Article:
What is each police branch in Spain responsible for?

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What is each police branch in Spain responsible for?
A woman talks with Spanish National Police officers at the entrance of the San Isidro cemetery in Madrid in April 2023. Photo: Thomas COEX/AFP.

National police, local police, the Civil Guard - Have you ever wondered what exactly each different branch of the Spanish police force does? Here's all you need to know.


You may have noticed that the police in Spain are split up into several different branches. 

The most common, and the three you've likely seen, are the Policía Local, Policía Nacional, and Guardia Civil.

But what do they actually do? Are they responsible for different police work, and are there more than three branches of police in Spain?

Here's everything you need to know.

Policía Local

Local police forces in Spain, sometimes known as municipales, patrol an individual town, city or municipality, and are responsible for much of the day to day police work. They often have slightly different uniforms and police cars depending on the town.

READ ALSO: Spain appoints its first ever female police chief


They also work alongside the national bodies (more on them below) but their responsibilities generally include managing traffic and parking, preventing crime, resolving minor crimes and disputes, and intelligence gathering.

They are also often used, along with national police, for building and events security.

Local police  at Cala Comtesa Beach in Calviá on Mallorca. (Photo by JAIME REINA / AFP)


Policía Nacional

The National Police (Policía Nacional or Cuerpo Nacional de Policía) do more of the actual investigating of serious crimes, with a focus on drugs, organised crime and gangs, economic, financial, and technological crime, and illegal gambling.

They are also responsible for the control of entry and exit flows on national borders, as well as the prevention, persecution and investigation of illegal immigration networks.

National police generally tend to focus on bigger towns of 60,000 or more, though often still have a presence in smaller towns too.

Also, if you live in Spain you'll probably already know that you need to deal with the Policía Nacional to get your NIE/DNI and other official documents.

The National Police is divided into several different bodies you might've come across before: 

  • TEDAX (Explosives Unit)
  • Special Operations Group (G.E.O.)
  • Central Unit for Family and Women's Services (U.F.A.M.)
  • Cavalry Unit
  • Police Intervention Unit (U.I.P.)
  • Canine Guide Unit (U.E.G.C.)
  • Technological Investigation Brigade (B.I.T.)
  • Mobile Brigade


Guardia Civil

The Guardia Civil is a national gendarmerie police force with military status, something that technically makes it the powerful police force in Spain. They have their own military barracks and answer to the Spanish Interior Ministry and Ministry of Defence.

Guardia Civil agents patrol the entirety of Spain (including roads and ports), and are particularly prominent on motorways because they are responsible for traffic surveillance and enforcing customs duties.

READ ALSO: Spain's Civil Guard police officers allowed to have visible tattoos

For people of a certain age the Guardia Civil are probably best known for the peculiarly shaped hats they traditionally wore (el tricornio) but they are no far less common.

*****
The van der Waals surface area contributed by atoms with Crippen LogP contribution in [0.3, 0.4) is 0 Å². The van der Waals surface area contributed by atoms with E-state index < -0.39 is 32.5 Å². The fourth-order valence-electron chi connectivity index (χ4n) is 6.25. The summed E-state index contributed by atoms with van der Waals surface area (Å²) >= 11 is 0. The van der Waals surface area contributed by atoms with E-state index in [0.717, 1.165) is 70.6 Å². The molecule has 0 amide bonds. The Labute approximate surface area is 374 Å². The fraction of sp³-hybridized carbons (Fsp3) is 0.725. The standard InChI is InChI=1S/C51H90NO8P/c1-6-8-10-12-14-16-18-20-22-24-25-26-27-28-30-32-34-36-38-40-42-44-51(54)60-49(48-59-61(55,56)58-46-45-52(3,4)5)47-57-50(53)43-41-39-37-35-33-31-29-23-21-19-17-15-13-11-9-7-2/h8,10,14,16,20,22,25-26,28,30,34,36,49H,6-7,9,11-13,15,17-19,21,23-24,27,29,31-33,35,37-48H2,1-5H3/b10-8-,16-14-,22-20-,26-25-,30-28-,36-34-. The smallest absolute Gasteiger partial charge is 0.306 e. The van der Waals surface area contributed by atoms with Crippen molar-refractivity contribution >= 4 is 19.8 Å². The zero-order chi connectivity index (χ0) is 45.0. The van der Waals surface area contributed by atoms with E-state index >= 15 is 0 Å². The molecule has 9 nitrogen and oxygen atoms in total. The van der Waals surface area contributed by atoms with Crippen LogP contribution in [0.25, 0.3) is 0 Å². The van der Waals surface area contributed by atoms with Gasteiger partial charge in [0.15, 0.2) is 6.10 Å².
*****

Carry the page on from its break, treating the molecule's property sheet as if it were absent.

Cristina Moreno, the first female officer of the Spanish "Guardia Civil" in 1998. Photo: DOMINIQUE FAGET/AFP.

Guardia Civil agents are also responsible for transferring dangerous prisoners, and occasionally provide security to high value buildings and people.

There are several Guardia Civil subdivisions:

  • Nature Protection Service (SEPRONA)
  • Special Intervention Unit
  • Citizen Security
  • Prosecution Service
  • Reserve and Security Group
  • Air Service
  • Explosives and CBRN Defence Service

Mossos d'Esquadra

Mossos d'Esquadra, also known as 'Mossos', is the police force in Catalonia, and take on the responsibilities of the national police in the region. 

Members of the Catalan regional police force Mossos d'Esquadra block a street during a rally in Barcelona. (Photo by Josep LAGO / AFP)


Similarly, the Basque Country also has its own police force, the Ertzaintza, which takes on most of the national police and Guardia Civil responsibilities in the northern region.

Ertzaintza Basque police officers stand guard at Real Sociedad's Anoeta stadium in San Sebastián. (Photo by Clive Brunskill / POOL / AFP)

Policía Rural

Technically, there is also a rural police force called the Policía Rural, whose job is to ensure the protection and security of citizens living rural areas. They also sometimes, in collaboration with the Guardia Civil, take charge of traffic management on rural roads, as well as investigating hunting and fishing offences.

Policía Portuaria

If you live on the coast you've probably seen the Policía Portuaria (port police) who are responsible for the security in ports, both maritime and river ports. It is also responsible for the management of port traffic and the general prevention of crimes in the port area.

Policía Turística

Finally, the Policía Turística (tourist police) is responsible for public safety and security in tourist areas and preventing tourism-related crime. You generally only see Policía Turística in places with a heavy concentration of tourists and units are created to support the local and national forces in the area.



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